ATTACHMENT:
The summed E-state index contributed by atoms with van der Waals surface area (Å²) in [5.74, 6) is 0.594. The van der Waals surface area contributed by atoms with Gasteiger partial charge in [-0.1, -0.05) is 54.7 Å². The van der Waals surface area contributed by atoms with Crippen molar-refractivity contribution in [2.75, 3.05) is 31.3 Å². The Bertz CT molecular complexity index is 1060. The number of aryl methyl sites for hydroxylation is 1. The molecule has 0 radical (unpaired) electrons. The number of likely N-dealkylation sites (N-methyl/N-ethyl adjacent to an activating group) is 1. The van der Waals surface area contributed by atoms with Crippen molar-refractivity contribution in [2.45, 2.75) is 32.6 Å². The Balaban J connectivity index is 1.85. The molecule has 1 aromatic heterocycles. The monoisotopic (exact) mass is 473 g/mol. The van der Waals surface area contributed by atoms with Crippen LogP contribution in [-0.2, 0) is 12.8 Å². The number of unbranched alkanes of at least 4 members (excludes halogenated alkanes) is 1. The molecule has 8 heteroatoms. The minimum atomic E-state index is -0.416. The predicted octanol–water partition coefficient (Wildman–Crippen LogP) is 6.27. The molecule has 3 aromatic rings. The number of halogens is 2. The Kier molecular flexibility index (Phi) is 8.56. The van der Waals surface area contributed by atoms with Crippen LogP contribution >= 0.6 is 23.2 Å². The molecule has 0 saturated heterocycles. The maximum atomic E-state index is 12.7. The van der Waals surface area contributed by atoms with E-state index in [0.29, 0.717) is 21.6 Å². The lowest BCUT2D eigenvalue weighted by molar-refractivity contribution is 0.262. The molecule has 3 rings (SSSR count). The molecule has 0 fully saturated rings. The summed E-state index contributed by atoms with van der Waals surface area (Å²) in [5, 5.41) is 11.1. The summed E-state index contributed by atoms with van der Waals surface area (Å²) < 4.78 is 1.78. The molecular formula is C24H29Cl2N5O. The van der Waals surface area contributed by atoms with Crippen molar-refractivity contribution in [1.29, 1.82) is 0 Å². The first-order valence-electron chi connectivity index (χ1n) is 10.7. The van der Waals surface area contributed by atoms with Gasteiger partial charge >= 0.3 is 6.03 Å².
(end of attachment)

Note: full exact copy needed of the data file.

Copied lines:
The summed E-state index contributed by atoms with van der Waals surface area (Å²) in [5.74, 6) is 0.594. The van der Waals surface area contributed by atoms with Gasteiger partial charge in [-0.1, -0.05) is 54.7 Å². The van der Waals surface area contributed by atoms with Crippen molar-refractivity contribution in [2.75, 3.05) is 31.3 Å². The Bertz CT molecular complexity index is 1060. The number of aryl methyl sites for hydroxylation is 1. The molecule has 0 radical (unpaired) electrons. The number of likely N-dealkylation sites (N-methyl/N-ethyl adjacent to an activating group) is 1. The van der Waals surface area contributed by atoms with Crippen molar-refractivity contribution in [2.45, 2.75) is 32.6 Å². The Balaban J connectivity index is 1.85. The molecule has 1 aromatic heterocycles. The monoisotopic (exact) mass is 473 g/mol. The van der Waals surface area contributed by atoms with Crippen LogP contribution in [-0.2, 0) is 12.8 Å². The number of unbranched alkanes of at least 4 members (excludes halogenated alkanes) is 1. The molecule has 8 heteroatoms. The minimum atomic E-state index is -0.416. The predicted octanol–water partition coefficient (Wildman–Crippen LogP) is 6.27. The molecule has 3 aromatic rings. The number of halogens is 2. The Kier molecular flexibility index (Phi) is 8.56. The van der Waals surface area contributed by atoms with Crippen LogP contribution >= 0.6 is 23.2 Å². The molecule has 0 saturated heterocycles. The maximum atomic E-state index is 12.7. The van der Waals surface area contributed by atoms with E-state index in [0.29, 0.717) is 21.6 Å². The lowest BCUT2D eigenvalue weighted by molar-refractivity contribution is 0.262. The molecule has 3 rings (SSSR count). The molecule has 0 fully saturated rings. The summed E-state index contributed by atoms with van der Waals surface area (Å²) in [5, 5.41) is 11.1. The summed E-state index contributed by atoms with van der Waals surface area (Å²) < 4.78 is 1.78. The molecular formula is C24H29Cl2N5O. The van der Waals surface area contributed by atoms with Crippen molar-refractivity contribution in [1.29, 1.82) is 0 Å². The first-order valence-electron chi connectivity index (χ1n) is 10.7. The van der Waals surface area contributed by atoms with Gasteiger partial charge >= 0.3 is 6.03 Å².